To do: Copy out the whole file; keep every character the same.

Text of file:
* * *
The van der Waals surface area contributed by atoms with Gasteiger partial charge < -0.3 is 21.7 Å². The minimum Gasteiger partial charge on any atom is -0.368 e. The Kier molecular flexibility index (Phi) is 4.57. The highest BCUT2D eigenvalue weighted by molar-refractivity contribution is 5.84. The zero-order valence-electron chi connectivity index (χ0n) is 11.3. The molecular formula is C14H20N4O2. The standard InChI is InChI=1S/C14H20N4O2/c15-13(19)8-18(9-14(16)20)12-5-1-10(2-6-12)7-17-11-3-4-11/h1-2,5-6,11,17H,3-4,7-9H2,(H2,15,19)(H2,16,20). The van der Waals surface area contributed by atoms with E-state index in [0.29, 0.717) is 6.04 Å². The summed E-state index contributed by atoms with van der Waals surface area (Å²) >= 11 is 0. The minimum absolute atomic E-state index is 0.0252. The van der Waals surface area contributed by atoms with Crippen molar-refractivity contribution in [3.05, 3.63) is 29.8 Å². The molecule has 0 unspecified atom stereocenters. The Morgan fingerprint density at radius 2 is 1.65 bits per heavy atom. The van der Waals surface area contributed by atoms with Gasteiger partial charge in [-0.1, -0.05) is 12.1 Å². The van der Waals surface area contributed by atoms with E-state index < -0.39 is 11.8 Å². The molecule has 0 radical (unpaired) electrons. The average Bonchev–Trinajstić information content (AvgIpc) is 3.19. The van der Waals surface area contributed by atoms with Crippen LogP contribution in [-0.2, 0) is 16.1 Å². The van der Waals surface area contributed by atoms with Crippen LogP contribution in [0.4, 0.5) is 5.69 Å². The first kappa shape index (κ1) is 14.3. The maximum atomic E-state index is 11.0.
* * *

The van der Waals surface area contributed by atoms with Gasteiger partial charge < -0.3 is 21.7 Å². The minimum Gasteiger partial charge on any atom is -0.368 e. The Kier molecular flexibility index (Phi) is 4.57. The highest BCUT2D eigenvalue weighted by molar-refractivity contribution is 5.84. The zero-order valence-electron chi connectivity index (χ0n) is 11.3. The molecular formula is C14H20N4O2. The standard InChI is InChI=1S/C14H20N4O2/c15-13(19)8-18(9-14(16)20)12-5-1-10(2-6-12)7-17-11-3-4-11/h1-2,5-6,11,17H,3-4,7-9H2,(H2,15,19)(H2,16,20). The van der Waals surface area contributed by atoms with E-state index in [0.29, 0.717) is 6.04 Å². The summed E-state index contributed by atoms with van der Waals surface area (Å²) >= 11 is 0. The minimum absolute atomic E-state index is 0.0252. The van der Waals surface area contributed by atoms with Crippen molar-refractivity contribution in [3.05, 3.63) is 29.8 Å². The molecule has 0 unspecified atom stereocenters. The Morgan fingerprint density at radius 2 is 1.65 bits per heavy atom. The van der Waals surface area contributed by atoms with Gasteiger partial charge in [-0.1, -0.05) is 12.1 Å². The van der Waals surface area contributed by atoms with E-state index < -0.39 is 11.8 Å². The molecule has 0 radical (unpaired) electrons. The average Bonchev–Trinajstić information content (AvgIpc) is 3.19. The van der Waals surface area contributed by atoms with Crippen LogP contribution in [-0.2, 0) is 16.1 Å². The van der Waals surface area contributed by atoms with Crippen LogP contribution in [0.4, 0.5) is 5.69 Å². The first kappa shape index (κ1) is 14.3. The maximum atomic E-state index is 11.0.